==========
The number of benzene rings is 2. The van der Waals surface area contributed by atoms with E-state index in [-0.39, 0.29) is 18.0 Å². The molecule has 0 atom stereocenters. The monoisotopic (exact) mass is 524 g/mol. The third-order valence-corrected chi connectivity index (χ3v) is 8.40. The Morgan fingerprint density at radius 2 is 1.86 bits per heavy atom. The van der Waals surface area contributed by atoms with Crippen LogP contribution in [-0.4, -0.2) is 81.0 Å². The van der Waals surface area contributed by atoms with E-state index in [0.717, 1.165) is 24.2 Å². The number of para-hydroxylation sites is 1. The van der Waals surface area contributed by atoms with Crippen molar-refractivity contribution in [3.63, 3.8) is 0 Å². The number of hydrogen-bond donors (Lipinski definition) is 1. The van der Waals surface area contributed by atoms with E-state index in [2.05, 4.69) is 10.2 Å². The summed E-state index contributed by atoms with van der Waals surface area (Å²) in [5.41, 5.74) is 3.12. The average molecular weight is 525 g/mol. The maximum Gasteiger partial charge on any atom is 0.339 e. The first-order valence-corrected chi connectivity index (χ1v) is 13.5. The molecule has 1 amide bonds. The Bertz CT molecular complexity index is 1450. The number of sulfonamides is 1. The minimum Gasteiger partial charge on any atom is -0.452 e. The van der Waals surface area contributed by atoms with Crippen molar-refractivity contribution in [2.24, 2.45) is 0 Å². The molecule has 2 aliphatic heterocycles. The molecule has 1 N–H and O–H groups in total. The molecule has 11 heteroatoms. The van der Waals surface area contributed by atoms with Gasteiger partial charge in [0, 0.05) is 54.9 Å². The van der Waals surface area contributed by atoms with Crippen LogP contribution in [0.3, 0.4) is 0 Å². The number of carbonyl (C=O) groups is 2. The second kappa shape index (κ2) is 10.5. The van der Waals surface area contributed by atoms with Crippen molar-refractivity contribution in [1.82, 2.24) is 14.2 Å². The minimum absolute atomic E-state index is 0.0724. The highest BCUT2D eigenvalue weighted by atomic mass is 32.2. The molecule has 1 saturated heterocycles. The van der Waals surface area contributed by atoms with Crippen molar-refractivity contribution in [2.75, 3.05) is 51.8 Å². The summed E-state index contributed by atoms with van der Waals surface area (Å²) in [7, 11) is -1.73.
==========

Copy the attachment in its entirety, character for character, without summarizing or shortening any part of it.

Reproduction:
The number of benzene rings is 2. The van der Waals surface area contributed by atoms with E-state index in [-0.39, 0.29) is 18.0 Å². The molecule has 0 atom stereocenters. The monoisotopic (exact) mass is 524 g/mol. The third-order valence-corrected chi connectivity index (χ3v) is 8.40. The Morgan fingerprint density at radius 2 is 1.86 bits per heavy atom. The van der Waals surface area contributed by atoms with Crippen LogP contribution in [-0.4, -0.2) is 81.0 Å². The van der Waals surface area contributed by atoms with E-state index in [0.717, 1.165) is 24.2 Å². The number of para-hydroxylation sites is 1. The van der Waals surface area contributed by atoms with Crippen molar-refractivity contribution in [3.63, 3.8) is 0 Å². The number of hydrogen-bond donors (Lipinski definition) is 1. The van der Waals surface area contributed by atoms with E-state index in [2.05, 4.69) is 10.2 Å². The summed E-state index contributed by atoms with van der Waals surface area (Å²) in [5.41, 5.74) is 3.12. The average molecular weight is 525 g/mol. The maximum Gasteiger partial charge on any atom is 0.339 e. The first-order valence-corrected chi connectivity index (χ1v) is 13.5. The molecule has 1 amide bonds. The Bertz CT molecular complexity index is 1450. The number of sulfonamides is 1. The minimum Gasteiger partial charge on any atom is -0.452 e. The van der Waals surface area contributed by atoms with Crippen molar-refractivity contribution in [2.24, 2.45) is 0 Å². The molecule has 2 aliphatic heterocycles. The molecule has 1 N–H and O–H groups in total. The molecule has 11 heteroatoms. The van der Waals surface area contributed by atoms with Gasteiger partial charge in [0, 0.05) is 54.9 Å². The van der Waals surface area contributed by atoms with Crippen LogP contribution in [0.3, 0.4) is 0 Å². The number of carbonyl (C=O) groups is 2. The second kappa shape index (κ2) is 10.5. The van der Waals surface area contributed by atoms with Crippen molar-refractivity contribution in [1.82, 2.24) is 14.2 Å². The minimum absolute atomic E-state index is 0.0724. The highest BCUT2D eigenvalue weighted by atomic mass is 32.2. The molecule has 1 saturated heterocycles. The van der Waals surface area contributed by atoms with Crippen molar-refractivity contribution in [2.75, 3.05) is 51.8 Å². The summed E-state index contributed by atoms with van der Waals surface area (Å²) in [7, 11) is -1.73.